Sept. 20, 2010
I went for a skate through New Haven, CT this evening. It’s not so dangerous – skating at night that is. Downtown areas are surprisingly well lit most places I go. The primary difference about a “night-blade,” as Dillon and I jokingly call them, is that the pavement itself can be harder to predict. Cracks, twigs, and dirt patches can come seemingly out of nowhere. What’s interesting is that even though I occasionally trip or have a near fall, I’ve never actually fallen while night-blading. Since you can’t always see very well, you learn to rely on estimation and adaptation. It sounds crazy, but trusting your instincts and ability to quickly react works rather well. However, this only works if you are fully in the moment. Any day-dreaming (or night-dreaming ) could lead to a serious spill. You have to focus on being where you are. Sure, you plan ahead, but this is only for the very long-term or very short-term. You can plan the final destination and the immediate route directly ahead, but you can’t plan for all of the obstacles along the way. Like a stand-up comedian, you learn to improvise and think creatively in the moment and under pressure.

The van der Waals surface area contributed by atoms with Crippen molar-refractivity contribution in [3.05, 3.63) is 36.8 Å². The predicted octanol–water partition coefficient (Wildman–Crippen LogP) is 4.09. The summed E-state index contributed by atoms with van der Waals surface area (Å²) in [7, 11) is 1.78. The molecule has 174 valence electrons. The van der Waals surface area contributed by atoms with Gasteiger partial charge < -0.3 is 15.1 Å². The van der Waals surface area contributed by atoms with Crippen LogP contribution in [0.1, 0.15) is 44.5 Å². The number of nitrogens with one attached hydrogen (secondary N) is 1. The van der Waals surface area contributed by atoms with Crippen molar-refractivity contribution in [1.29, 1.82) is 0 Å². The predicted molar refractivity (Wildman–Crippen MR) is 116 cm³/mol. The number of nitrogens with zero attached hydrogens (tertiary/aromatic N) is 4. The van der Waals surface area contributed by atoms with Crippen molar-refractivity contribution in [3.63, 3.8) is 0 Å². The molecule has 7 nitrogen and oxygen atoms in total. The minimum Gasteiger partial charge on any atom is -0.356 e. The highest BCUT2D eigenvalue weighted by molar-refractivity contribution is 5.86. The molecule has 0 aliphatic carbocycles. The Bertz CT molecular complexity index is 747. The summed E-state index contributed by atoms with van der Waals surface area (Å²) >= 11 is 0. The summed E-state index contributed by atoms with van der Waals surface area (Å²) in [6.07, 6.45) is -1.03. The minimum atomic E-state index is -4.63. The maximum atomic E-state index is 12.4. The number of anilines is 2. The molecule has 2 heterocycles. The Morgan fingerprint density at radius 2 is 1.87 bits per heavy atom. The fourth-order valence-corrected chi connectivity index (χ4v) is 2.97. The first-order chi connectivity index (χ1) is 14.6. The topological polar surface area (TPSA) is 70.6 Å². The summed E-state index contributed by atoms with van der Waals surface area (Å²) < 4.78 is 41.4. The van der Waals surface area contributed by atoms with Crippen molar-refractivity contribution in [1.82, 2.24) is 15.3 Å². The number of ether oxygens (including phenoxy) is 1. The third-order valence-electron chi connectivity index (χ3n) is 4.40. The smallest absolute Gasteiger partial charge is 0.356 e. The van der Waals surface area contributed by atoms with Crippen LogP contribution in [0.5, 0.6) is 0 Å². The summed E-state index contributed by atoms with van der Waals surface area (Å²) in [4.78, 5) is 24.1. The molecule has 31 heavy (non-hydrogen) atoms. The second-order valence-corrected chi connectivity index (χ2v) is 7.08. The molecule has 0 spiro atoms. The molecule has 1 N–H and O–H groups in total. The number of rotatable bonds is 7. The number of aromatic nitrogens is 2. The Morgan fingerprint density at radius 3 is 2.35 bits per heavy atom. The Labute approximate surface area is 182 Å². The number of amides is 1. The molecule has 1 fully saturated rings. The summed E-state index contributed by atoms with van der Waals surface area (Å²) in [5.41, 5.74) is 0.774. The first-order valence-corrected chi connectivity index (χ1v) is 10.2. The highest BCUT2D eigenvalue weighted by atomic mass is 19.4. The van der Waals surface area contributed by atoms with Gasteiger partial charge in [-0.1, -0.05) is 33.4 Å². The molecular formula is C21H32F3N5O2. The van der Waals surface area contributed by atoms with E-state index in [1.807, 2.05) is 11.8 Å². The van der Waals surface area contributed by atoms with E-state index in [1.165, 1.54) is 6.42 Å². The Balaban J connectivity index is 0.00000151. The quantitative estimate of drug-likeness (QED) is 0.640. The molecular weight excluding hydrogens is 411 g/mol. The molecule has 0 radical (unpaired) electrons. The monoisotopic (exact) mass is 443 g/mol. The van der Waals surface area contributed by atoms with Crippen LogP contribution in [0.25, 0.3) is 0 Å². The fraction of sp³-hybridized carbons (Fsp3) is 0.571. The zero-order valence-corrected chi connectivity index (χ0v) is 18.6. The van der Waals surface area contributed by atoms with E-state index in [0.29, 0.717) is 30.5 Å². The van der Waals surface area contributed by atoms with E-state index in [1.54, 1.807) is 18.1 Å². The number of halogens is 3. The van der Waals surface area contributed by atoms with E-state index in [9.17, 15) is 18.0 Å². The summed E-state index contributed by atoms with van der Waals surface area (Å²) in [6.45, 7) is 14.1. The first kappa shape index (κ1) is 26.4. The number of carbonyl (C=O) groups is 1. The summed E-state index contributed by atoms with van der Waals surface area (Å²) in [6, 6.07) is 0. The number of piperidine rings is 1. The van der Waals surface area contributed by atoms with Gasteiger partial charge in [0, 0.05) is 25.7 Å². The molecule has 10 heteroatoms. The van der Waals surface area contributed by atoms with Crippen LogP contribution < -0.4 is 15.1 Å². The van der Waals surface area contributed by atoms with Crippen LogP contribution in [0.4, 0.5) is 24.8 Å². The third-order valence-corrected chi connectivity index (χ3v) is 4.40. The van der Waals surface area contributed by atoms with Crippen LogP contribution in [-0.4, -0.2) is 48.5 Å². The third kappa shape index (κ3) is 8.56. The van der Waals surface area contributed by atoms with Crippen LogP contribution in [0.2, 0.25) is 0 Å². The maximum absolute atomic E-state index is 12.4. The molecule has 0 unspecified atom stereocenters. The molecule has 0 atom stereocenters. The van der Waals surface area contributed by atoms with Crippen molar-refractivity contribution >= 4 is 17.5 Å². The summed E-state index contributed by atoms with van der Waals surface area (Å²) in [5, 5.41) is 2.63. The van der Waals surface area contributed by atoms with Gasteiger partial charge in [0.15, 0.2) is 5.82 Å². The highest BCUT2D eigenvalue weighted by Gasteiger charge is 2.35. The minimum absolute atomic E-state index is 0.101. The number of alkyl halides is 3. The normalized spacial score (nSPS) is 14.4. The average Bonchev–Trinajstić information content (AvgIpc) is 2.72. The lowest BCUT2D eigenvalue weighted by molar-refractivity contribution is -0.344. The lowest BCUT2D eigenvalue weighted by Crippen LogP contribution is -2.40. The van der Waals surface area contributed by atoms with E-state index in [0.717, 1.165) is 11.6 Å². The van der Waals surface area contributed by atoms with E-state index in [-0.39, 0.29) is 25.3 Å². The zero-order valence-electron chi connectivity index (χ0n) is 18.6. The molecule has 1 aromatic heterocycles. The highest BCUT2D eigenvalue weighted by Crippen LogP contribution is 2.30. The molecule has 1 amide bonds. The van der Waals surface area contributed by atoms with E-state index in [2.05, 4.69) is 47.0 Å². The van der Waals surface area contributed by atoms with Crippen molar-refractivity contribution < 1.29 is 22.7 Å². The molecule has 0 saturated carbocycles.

Life and business are not so different from night-blading. Not so different at all. We still only know the basic direction we’re moving in; though, we probably don’t know the destination. We can only see what is immediately in front of us with any certainty, and we often find the need to estimate and improvise as we go. So what do we learn from night-blading? We learn to live in the moment, though not necessarily for the moment. We learn to set a course but be flexible enough to adapt and improvise as we go. Maybe what you need right now is something more like a night-blading attitude. It just depends on how keen your instincts are and how quickly you adapt…
- Austin S.
“The Freedom Skater”